This report is produced by the United Nations in collaboration with humanitarian partners in Dominica. It covers the period from 26 October to 01 November 2017. The next report will be issued on or around 9 November 2017.
As of 31 October, the World Food Programme (WFP) had delivered 338 metric tons (MT) of food rations composed of beans, rice, sardines and oil to 26,600 people in 38 settlements and over 60 communities. Food distributions are coordinated with Village Councils, local distribution committees and constituencies.
The Ministry of Education with the support of the UN Children´s Fund (UNICEF) and other partners, reopened seven primary schools during the week. Currently 26 primary and secondary schools (21 per cent of the total number of schools) initiated classes with a reduced schedule and only for certain grade levels, due to infrastructural limitations. There are still 17 schools used as collective centres.
The Ministry of Planning and UNICEF will assess the magnitude and patterns of child migration resulting from post Hurricane Maria displacement of families and children.
The Ministry of Education, Electriciens Sans Frontières and UNICEF will install 24 electrical generators in schools to guarantee the full right to education for children and adolescents.
The Dominica Water and Sewerage Company Limited (DOWASCO) is providing water services to approximately 73 per cent of the population after extensive repairs on water networks. Still, regularity of water services remains fragile and more extensive repairs will be required.
The Ministry of Education, DOWASCO and UNICEF are providing basic water and services to 23 schools and there are plans to guarantee full access to these services in all the opened schools.
Building damage assessments led by the Ministry of Housing and supported by the United Nations Development Programme (UNDP) commenced on Friday, 27 October with over 100 assessors organized in 28 teams, utilizing 60 Microsoft tablets and software to capture data.
The Bureau of Gender Affairs supported by the United Nations Population Fund (UNFPA) is working to strengthen the referral pathway for gender-based violence (GBV) survivors. This includes the dissemination of information on available multi-sectoral services (medical, psychosocial, security and legal) to affected population.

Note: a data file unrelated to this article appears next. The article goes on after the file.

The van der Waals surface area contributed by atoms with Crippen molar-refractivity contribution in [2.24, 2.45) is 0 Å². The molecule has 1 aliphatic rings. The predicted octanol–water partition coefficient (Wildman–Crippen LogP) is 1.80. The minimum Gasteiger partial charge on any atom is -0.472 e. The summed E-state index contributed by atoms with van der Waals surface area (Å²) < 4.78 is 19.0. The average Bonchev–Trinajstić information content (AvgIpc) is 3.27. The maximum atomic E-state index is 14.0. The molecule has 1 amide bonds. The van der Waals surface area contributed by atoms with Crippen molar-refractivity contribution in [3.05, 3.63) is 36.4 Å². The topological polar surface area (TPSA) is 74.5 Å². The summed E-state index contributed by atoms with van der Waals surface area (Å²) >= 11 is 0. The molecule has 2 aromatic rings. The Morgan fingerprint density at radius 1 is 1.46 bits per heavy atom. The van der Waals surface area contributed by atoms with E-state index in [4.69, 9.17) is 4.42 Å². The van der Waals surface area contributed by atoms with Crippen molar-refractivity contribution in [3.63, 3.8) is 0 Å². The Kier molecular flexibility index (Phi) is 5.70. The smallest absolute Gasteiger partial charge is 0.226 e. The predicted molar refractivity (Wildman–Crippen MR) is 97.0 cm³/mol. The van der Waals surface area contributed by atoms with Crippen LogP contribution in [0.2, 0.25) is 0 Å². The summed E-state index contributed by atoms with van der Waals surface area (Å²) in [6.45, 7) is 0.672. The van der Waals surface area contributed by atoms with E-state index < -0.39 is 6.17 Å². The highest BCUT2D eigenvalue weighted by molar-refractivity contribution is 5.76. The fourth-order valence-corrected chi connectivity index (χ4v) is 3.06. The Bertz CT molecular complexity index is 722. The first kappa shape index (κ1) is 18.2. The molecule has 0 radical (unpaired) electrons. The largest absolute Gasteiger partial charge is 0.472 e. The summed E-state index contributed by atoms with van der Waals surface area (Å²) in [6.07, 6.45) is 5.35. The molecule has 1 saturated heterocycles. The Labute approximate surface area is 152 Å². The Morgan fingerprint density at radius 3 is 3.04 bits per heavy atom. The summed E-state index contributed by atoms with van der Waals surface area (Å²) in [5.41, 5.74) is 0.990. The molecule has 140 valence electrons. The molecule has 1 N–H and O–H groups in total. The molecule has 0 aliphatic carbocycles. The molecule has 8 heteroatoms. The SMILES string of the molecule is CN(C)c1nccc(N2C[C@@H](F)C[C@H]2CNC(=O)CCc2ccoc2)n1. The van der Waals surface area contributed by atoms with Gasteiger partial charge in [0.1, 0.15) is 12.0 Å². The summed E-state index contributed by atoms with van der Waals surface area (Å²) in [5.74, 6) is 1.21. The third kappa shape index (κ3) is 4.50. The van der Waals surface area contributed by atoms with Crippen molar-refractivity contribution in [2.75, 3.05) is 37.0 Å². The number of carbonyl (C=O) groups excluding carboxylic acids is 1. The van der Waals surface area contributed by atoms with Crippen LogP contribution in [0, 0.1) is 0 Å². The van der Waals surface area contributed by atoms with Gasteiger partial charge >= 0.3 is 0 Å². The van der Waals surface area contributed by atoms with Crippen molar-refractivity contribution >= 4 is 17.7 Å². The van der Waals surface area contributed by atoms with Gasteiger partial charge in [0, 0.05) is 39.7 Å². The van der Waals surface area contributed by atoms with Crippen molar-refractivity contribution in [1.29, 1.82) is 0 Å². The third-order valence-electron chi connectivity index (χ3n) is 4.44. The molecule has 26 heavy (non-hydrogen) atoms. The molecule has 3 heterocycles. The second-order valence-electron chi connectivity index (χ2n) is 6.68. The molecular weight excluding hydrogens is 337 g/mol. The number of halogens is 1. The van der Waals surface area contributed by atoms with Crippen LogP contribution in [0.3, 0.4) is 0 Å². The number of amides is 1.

After an intense period of blanket emergency assistance following Hurricane Maria, the Government and humanitarian actors are refining plans and targeting strategies to identify and prioritize the most affected and vulnerable for further assistance. Recovery planning has begun; however, continued humanitarian assistance will be needed in the coming 2-3 months until longer-term programmes are in place.
Food distribution continues to be necessary in settlements that are highly vulnerable or did not receive sufficient food since the hurricane to cover the full requirements. WFP’s second phase of in-kind food distributions that continued this week aims to complement the Government’s and targets those settlements that meet specific vulnerability criteria such as high poverty rate, high density of damage to infrastructure and landslides, and dependency on agriculture as the primary livelihood. The final deliveries were carried out on 1 November and committees will continue food distributions up to mid-November. The Government is providing food assistance in areas not targeted by WFP in this second phase of in-kind food distributions and will complement the WFP ration in areas assisted by WFP, while phasing out relief assistance in coming weeks.